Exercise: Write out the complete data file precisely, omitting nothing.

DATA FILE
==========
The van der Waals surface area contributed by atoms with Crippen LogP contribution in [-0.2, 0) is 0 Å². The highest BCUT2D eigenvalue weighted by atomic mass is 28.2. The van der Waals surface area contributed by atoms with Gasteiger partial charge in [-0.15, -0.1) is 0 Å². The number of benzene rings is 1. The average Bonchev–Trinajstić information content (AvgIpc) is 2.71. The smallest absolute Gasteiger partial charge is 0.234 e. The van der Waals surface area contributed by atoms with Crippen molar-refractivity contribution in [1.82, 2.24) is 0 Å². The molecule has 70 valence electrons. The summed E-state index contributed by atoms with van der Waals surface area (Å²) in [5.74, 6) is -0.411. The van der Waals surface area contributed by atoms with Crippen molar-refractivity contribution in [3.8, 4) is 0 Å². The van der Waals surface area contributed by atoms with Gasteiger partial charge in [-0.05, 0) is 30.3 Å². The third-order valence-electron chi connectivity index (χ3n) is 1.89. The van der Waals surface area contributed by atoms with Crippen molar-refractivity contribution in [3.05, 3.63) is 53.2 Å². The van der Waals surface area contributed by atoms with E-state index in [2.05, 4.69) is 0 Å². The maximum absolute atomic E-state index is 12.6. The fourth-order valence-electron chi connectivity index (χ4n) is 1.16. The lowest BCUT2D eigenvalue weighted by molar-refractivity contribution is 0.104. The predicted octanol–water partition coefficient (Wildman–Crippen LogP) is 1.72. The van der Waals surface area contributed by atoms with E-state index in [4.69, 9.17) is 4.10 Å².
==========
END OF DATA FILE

The van der Waals surface area contributed by atoms with Crippen LogP contribution in [-0.2, 0) is 0 Å². The highest BCUT2D eigenvalue weighted by atomic mass is 28.2. The van der Waals surface area contributed by atoms with Gasteiger partial charge in [-0.15, -0.1) is 0 Å². The number of benzene rings is 1. The average Bonchev–Trinajstić information content (AvgIpc) is 2.71. The smallest absolute Gasteiger partial charge is 0.234 e. The van der Waals surface area contributed by atoms with Crippen molar-refractivity contribution in [1.82, 2.24) is 0 Å². The molecule has 70 valence electrons. The summed E-state index contributed by atoms with van der Waals surface area (Å²) in [5.74, 6) is -0.411. The van der Waals surface area contributed by atoms with Crippen molar-refractivity contribution in [3.8, 4) is 0 Å². The van der Waals surface area contributed by atoms with Gasteiger partial charge in [-0.05, 0) is 30.3 Å². The third-order valence-electron chi connectivity index (χ3n) is 1.89. The van der Waals surface area contributed by atoms with Crippen molar-refractivity contribution in [3.05, 3.63) is 53.2 Å². The van der Waals surface area contributed by atoms with E-state index in [2.05, 4.69) is 0 Å². The maximum absolute atomic E-state index is 12.6. The fourth-order valence-electron chi connectivity index (χ4n) is 1.16. The lowest BCUT2D eigenvalue weighted by molar-refractivity contribution is 0.104. The predicted octanol–water partition coefficient (Wildman–Crippen LogP) is 1.72. The van der Waals surface area contributed by atoms with E-state index in [4.69, 9.17) is 4.10 Å².